And by avoiding jargon and obscure language, it makes your writing more accessible to a wider audience. In an increasingly noisy world, the Active Voice provides a much-needed clarity and simplicity. It’s no wonder that so many of the world’s most popular writers and thinkers – from Seth Godin to Sheryl Sandberg – have embraced the Active Voice. In an ever-changing world, the Active Voice is the future of writing.
How to Make the Active Voice Work For You
The active voice is when the subject of a sentence is performing the verb. The passive voice is when the subject is being acted upon by the verb. For example, “I am writing a blog post” is in the active voice, whereas “A blog post is being written by me” is in the passive voice.
In general, the active voice is more concise and easier to read, so it’s generally considered better writing. However, there are times when the passive voice can be used effectively. For instance, if you want to emphasize the importance of something, using the passive voice can help to create a sense of gravity: “Two hundred people were killed in the tornado.”
In addition, the passive voice can be used to make a sentence sound more formal: “The reports shall be filed by 5 p.m.” Ultimately, whether you use the active or passive voice depends on your purpose for writing. If you’re not sure which to use, err on the side of using the active voice. It’s usually better to be clear and concise than stuffy and dull.
The active voice is a more concise and straightforward way of writing, and it’s generally the better option. However, there are times when the passive voice can be useful. It’s important to use both voices in your writing, and to use each one appropriately. In an increasingly noisy world, the Active Voice provides clarity and simplicity. Ultimately, whether you use the active or passive voice depends on your purpose for writing. If you’re not sure which to use, err on the side of using the active voice. It’s usually better to be clear and concise than stuffy and dull.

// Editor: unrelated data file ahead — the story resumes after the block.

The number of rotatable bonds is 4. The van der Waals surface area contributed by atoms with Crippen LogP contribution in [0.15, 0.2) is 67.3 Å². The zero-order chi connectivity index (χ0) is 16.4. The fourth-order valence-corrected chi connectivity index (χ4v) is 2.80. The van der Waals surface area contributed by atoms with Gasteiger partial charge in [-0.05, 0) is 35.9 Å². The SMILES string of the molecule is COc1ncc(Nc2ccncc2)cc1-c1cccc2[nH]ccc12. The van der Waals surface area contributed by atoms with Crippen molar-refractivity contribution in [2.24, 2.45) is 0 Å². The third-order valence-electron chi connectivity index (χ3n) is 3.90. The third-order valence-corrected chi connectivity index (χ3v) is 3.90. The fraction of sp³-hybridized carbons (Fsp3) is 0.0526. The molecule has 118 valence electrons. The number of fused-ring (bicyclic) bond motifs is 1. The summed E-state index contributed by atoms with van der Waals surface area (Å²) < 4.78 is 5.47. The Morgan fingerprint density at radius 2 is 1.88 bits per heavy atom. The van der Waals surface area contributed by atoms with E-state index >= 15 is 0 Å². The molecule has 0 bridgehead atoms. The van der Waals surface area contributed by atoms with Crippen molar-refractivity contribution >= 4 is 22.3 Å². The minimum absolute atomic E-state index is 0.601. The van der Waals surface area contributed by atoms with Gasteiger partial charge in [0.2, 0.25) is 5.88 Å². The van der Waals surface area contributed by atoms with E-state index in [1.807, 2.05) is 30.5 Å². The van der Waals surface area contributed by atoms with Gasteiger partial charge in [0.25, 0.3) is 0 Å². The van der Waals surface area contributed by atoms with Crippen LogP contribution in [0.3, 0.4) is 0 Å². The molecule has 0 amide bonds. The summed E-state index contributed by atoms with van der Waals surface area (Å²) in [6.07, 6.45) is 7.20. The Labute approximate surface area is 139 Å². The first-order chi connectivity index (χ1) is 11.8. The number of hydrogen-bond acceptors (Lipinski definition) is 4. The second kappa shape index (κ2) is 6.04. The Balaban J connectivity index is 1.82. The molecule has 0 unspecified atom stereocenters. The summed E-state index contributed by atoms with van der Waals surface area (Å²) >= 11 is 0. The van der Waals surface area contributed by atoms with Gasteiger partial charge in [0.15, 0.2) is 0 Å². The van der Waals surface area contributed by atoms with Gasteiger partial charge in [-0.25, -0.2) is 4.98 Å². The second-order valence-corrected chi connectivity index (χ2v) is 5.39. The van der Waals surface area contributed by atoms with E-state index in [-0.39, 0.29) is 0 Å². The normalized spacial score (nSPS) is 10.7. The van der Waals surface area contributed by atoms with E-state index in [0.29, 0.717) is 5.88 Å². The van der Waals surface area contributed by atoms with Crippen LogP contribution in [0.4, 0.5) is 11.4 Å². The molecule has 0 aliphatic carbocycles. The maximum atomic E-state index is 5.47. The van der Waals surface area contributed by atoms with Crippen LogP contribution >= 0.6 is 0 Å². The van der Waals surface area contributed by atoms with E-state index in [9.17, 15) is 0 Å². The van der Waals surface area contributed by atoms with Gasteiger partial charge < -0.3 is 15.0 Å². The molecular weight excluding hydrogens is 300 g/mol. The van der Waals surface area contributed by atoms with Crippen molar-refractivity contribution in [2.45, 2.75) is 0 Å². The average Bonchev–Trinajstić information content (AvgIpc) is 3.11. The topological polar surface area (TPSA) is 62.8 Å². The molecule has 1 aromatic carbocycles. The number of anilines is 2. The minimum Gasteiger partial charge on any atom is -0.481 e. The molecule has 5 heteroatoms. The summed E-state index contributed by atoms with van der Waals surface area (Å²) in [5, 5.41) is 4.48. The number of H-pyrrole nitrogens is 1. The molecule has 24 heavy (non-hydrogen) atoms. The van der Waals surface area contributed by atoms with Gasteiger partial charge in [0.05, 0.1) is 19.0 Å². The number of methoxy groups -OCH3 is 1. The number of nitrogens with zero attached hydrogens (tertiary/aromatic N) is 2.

What are the benefits of using active voice?
Using active voice can make your writing more concise and emphatic. It can also help you avoid ambiguity, because the subject is always clearly identified.
How can I use active voice in my writing?
There are a few simple tricks to using active voice in your writing. First, make sure that the subject is doing the action, not being acted upon. Second, use strong verbs to convey the action. Third, keep your sentences short and to the point.
What are some common mistakes people make when using active voice?
One common mistake is to use too many passive constructions in a row. This can make your writing sound choppy and confusing. Another mistake is to use intransitive verbs (verbs that don’t have a direct object) in active voice sentences. This can create ambiguity and make your sentences difficult to understand.
Can you give me some examples of active voice?
Yes! Here are a few examples of active voice:
- The cashier counted the money.
- Jimmy caught the ball.
- People voted for the candidate.
- The teacher explained the concept.
- I will book the tickets.
- You should try the new restaurant.
- He can drive the car.
As you can see, active voice is simple and straightforward. Just remember to make the subject the doer of the action, and use strong verbs to convey the action. Keep your sentences short and to the point, and you’ll be using active voice like a pro in no time!